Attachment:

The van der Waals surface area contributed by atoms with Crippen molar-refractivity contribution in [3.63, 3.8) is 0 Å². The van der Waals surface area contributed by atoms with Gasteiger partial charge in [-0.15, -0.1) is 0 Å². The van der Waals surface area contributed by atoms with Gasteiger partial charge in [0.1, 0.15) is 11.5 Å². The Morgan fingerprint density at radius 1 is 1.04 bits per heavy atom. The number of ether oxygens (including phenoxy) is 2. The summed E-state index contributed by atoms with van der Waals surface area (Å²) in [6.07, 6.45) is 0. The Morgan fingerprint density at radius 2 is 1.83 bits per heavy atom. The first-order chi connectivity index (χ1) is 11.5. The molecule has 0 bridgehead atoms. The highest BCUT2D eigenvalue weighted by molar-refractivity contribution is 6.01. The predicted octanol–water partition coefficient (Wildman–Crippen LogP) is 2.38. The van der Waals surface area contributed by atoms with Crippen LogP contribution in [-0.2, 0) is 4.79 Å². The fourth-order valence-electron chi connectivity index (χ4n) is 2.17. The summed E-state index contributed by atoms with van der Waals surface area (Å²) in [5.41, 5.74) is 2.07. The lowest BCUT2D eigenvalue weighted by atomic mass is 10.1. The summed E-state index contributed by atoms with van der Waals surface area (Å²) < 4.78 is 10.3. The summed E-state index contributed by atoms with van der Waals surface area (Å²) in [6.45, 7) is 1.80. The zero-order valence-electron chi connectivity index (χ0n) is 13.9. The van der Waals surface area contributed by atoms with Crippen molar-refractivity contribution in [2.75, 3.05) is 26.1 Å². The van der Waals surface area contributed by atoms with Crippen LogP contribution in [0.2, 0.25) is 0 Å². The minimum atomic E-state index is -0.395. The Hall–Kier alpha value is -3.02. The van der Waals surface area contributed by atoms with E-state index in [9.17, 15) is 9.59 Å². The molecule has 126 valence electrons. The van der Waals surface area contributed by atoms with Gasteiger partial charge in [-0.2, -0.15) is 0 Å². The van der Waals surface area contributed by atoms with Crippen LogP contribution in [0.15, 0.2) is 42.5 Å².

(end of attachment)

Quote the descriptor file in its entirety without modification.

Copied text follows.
The van der Waals surface area contributed by atoms with Crippen molar-refractivity contribution in [3.63, 3.8) is 0 Å². The van der Waals surface area contributed by atoms with Gasteiger partial charge in [-0.15, -0.1) is 0 Å². The van der Waals surface area contributed by atoms with Gasteiger partial charge in [0.1, 0.15) is 11.5 Å². The Morgan fingerprint density at radius 1 is 1.04 bits per heavy atom. The number of ether oxygens (including phenoxy) is 2. The summed E-state index contributed by atoms with van der Waals surface area (Å²) in [6.07, 6.45) is 0. The Morgan fingerprint density at radius 2 is 1.83 bits per heavy atom. The first-order chi connectivity index (χ1) is 11.5. The molecule has 0 bridgehead atoms. The highest BCUT2D eigenvalue weighted by molar-refractivity contribution is 6.01. The predicted octanol–water partition coefficient (Wildman–Crippen LogP) is 2.38. The van der Waals surface area contributed by atoms with Crippen LogP contribution in [-0.2, 0) is 4.79 Å². The fourth-order valence-electron chi connectivity index (χ4n) is 2.17. The summed E-state index contributed by atoms with van der Waals surface area (Å²) in [5.41, 5.74) is 2.07. The lowest BCUT2D eigenvalue weighted by atomic mass is 10.1. The summed E-state index contributed by atoms with van der Waals surface area (Å²) < 4.78 is 10.3. The summed E-state index contributed by atoms with van der Waals surface area (Å²) in [6.45, 7) is 1.80. The zero-order valence-electron chi connectivity index (χ0n) is 13.9. The van der Waals surface area contributed by atoms with Crippen molar-refractivity contribution in [2.75, 3.05) is 26.1 Å². The van der Waals surface area contributed by atoms with Crippen LogP contribution in [0.2, 0.25) is 0 Å². The minimum atomic E-state index is -0.395. The Hall–Kier alpha value is -3.02. The van der Waals surface area contributed by atoms with E-state index in [9.17, 15) is 9.59 Å². The molecule has 126 valence electrons. The van der Waals surface area contributed by atoms with Gasteiger partial charge in [-0.2, -0.15) is 0 Å². The van der Waals surface area contributed by atoms with Crippen LogP contribution in [0.15, 0.2) is 42.5 Å².